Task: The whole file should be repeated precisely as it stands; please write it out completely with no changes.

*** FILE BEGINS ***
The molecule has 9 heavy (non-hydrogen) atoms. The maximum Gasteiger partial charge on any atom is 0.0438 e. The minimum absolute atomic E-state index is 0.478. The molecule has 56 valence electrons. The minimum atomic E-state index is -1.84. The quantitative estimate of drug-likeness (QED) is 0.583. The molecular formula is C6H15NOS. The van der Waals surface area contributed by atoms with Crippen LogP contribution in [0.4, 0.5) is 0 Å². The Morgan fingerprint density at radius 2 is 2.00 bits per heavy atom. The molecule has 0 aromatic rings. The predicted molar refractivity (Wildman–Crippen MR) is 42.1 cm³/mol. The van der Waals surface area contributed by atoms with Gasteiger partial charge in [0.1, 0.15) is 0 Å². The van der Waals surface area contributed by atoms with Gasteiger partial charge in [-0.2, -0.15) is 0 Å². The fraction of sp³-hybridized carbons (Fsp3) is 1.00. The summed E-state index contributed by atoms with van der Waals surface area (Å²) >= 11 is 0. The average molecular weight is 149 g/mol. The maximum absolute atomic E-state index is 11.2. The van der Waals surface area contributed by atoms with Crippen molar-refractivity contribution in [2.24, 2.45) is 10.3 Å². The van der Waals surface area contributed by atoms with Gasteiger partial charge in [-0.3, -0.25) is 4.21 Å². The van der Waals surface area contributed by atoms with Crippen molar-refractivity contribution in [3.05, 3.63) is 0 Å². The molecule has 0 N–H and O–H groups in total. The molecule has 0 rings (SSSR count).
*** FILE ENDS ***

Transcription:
The molecule has 9 heavy (non-hydrogen) atoms. The maximum Gasteiger partial charge on any atom is 0.0438 e. The minimum absolute atomic E-state index is 0.478. The molecule has 56 valence electrons. The minimum atomic E-state index is -1.84. The quantitative estimate of drug-likeness (QED) is 0.583. The molecular formula is C6H15NOS. The van der Waals surface area contributed by atoms with Crippen LogP contribution in [0.4, 0.5) is 0 Å². The Morgan fingerprint density at radius 2 is 2.00 bits per heavy atom. The molecule has 0 aromatic rings. The predicted molar refractivity (Wildman–Crippen MR) is 42.1 cm³/mol. The van der Waals surface area contributed by atoms with Gasteiger partial charge in [0.1, 0.15) is 0 Å². The van der Waals surface area contributed by atoms with Gasteiger partial charge in [-0.2, -0.15) is 0 Å². The fraction of sp³-hybridized carbons (Fsp3) is 1.00. The summed E-state index contributed by atoms with van der Waals surface area (Å²) >= 11 is 0. The average molecular weight is 149 g/mol. The maximum absolute atomic E-state index is 11.2. The van der Waals surface area contributed by atoms with Crippen molar-refractivity contribution in [2.24, 2.45) is 10.3 Å². The van der Waals surface area contributed by atoms with Gasteiger partial charge in [-0.3, -0.25) is 4.21 Å². The van der Waals surface area contributed by atoms with Crippen molar-refractivity contribution in [3.05, 3.63) is 0 Å². The molecule has 0 N–H and O–H groups in total. The molecule has 0 rings (SSSR count).